Keselowski: ‘I’m not (Dale Earnhardt Sr.) … I’m just trying to do things my own way’

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Brad Keselowski has been called a lot of things by fans and fellow drivers – many of which we can’t print for obvious reasons.

And while he refuses to be intimidated by fellow drivers on or off the race track, one thing Keselowski never wants to see or hear are comparisons between himself and the real Intimidator, the late NASCAR Hall of Famer Dale Earnhardt.

“There’s only one of those,” Keselowski said of Earnhardt, according to Bob Pockrass of SportingNews.com. “Racing in some ways is like music — you can be influenced as a band by another band. Certainly there is some influence there.

“But I’m not that band. It’s flattering with all the success that (Earnhardt) has had. But I’m not (that) band, I’m just trying to do things my own way, the best way I know how.”

Keselowski has gone from the lowest of lows to the highest of highs in just over a week’s time. He was involved in several incidents at Charlotte two Saturdays ago, leading to being put in a headlock by fellow driver Matt Kenseth, and then NASCAR fined Keselowski $50,000 for his run-ins on the racetrack with Kenseth, Denny Hamlin and Tony Stewart, who was also fined.

Then came Talladega this past Sunday. Mired in 10th place coming into the race, Keselowski was like several other drivers – including six-time and defending Cup champ Jimmie Johnson and Dale Earnhardt Jr. – who found themselves in must-win situations.

Keselowski wound up winning the race, advancing to the Eliminator Round, while Johnson, Earnhardt, Kyle Busch and Kasey Kahne were all eliminated from further advancement in the Chase.

Surprisingly, even though he tangled with Keselowski a week earlier, Kenseth told Jenna Fryer of The Associated Press that he actually admires Keselowski, and is not jealous of him, as team owner Roger Penske said about Keselowski’s rivals after Sunday’s win.

“I don’t agree with things that he says or does at times, but I actually really admire Brad’s work ethic, how he got to where he was at,” Kenseth said. “He got here the old-fashioned way, working hard.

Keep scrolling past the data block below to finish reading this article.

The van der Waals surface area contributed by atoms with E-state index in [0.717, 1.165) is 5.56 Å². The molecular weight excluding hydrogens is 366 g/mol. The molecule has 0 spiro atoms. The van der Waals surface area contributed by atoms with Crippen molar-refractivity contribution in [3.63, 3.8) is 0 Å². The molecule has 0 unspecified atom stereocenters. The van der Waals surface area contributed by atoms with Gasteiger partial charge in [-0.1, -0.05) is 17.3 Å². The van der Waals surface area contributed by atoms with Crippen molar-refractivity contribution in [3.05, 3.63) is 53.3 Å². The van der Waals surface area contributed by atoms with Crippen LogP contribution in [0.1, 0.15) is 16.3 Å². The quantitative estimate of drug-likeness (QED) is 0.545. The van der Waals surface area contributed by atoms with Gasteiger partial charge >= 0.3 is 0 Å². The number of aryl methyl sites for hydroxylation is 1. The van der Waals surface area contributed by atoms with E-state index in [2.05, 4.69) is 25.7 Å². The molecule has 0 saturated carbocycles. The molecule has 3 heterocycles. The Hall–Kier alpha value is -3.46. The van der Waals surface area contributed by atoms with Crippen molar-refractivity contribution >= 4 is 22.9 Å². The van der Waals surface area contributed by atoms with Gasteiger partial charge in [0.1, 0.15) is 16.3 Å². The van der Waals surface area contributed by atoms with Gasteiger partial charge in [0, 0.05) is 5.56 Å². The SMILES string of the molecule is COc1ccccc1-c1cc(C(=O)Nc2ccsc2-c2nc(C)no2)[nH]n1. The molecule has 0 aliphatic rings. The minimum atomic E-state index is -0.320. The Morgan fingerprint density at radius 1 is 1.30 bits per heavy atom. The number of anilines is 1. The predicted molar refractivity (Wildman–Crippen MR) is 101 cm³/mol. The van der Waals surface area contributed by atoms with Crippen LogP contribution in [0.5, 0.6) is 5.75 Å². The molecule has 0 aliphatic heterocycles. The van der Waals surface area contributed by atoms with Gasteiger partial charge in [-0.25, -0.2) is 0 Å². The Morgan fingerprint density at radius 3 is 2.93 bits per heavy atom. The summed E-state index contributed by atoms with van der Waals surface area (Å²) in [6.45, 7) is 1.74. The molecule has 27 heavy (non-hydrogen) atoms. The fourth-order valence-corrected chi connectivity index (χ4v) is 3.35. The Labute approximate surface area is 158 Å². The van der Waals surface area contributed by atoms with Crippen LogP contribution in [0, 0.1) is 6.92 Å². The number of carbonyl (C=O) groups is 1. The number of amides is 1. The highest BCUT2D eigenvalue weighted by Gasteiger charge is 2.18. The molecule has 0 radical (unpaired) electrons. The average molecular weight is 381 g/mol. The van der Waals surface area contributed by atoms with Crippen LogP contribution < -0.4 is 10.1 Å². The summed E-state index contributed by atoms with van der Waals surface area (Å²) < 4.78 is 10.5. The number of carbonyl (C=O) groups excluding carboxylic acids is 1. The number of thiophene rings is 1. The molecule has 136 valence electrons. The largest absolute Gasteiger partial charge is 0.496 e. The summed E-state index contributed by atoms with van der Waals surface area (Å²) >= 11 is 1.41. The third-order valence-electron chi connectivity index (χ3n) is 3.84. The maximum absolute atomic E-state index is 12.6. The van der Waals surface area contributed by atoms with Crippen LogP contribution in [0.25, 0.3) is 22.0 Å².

“He works harder than most people work at it and tries harder, and that’s a lot of the reason for his success. I’m certainly not jealous of that. I actually admire that part of him.”

Keselowski understands he isn’t everyone’s cup of tea, but he’s also very natural in the way he deals with things and other drivers. He may step on toes, but he’s also had his own toes stepped on coming up through the ranks.

That was especially true early in his Sprint Cup career, tangling with the likes of Carl Edwards (several times), Kevin Harvick, Denny Hamlin and others.

“Sometimes, with this current setting, you’re going to have to ruffle some feathers and not everybody’s going to like you,” Keselowski said. “I’m comfortable with that, or as comfortable with that as you can be.

“There’s no part of me that’s sitting here saying, ‘Man, I hope everybody hates me.'”

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Top Fuel driver Austin Prock earns 2019 NHRA top rookie honors

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Having just completed a promising first year in NHRA Top Fuel competition, Austin Prock is on the road to even greater drag racing success in his career.

That’s why it’s not surprising that Prock was named the winner of the 2019 Auto Club Road to the Future Award during Monday night’s annual NHRA Awards dinner at the Ray Dolby Theater in Hollywood, California.

The Road to the Future Award is NHRA’s version of Rookie of the Year, and Prock was among the brightest young stars on the circuit this past season, including winning his first national event at the Northwest Nationals at Pacific Raceways in suburban Seattle, the 16th race on the 24-race schedule.

What made that first win all the more sweeter is it came at the same event that his boss, legendary 16-time Funny Car champion John Force, captured his milestone 150th career win.

One month ago, Prock set a personal best run of 3.688 seconds at 334.40 mph over veteran driver Doug Kalitta in the first round of eliminations at the AAA Texas NHRA FallNationals three weeks ago in Ennis, Texas (suburban Dallas).

“I am proud of the season this Montana Brand / Rocky Mountain Twist team put together,” Prock said in a media release. “My guys worked their asses off all season long to give me the opportunity to win the Auto Club Road the Future Award. I couldn’t have done it without them.

“I would have never been here without John Force and Robert Hight (president of John Force Racing). They gave me the opportunity to fulfill my dream and I owe the world to them. I hope I made them proud.”

Prock became only the 10th rookie in the history of the NHRA pro ranks to both win a race in their first season and also go on to win the Road to the Future award. He also was the 13th rookie in the sport’s history to qualify for the Countdown to the Championship, NHRA’s six race playoffs.

Prock becomes the sixth John Force Racing driver to earn the Road to the Future Award, joining Tony Pedregon (1996), Hight (2005), Ashley Force-Hood (2007), Mike Neff (2008), Courtney Force (2012) and Brittany Force (2013).

Austin Prock is the son of veteran crew chief Jimmy Prock, who tuned Hight to his third career NHRA Funny Car championship this past Sunday.

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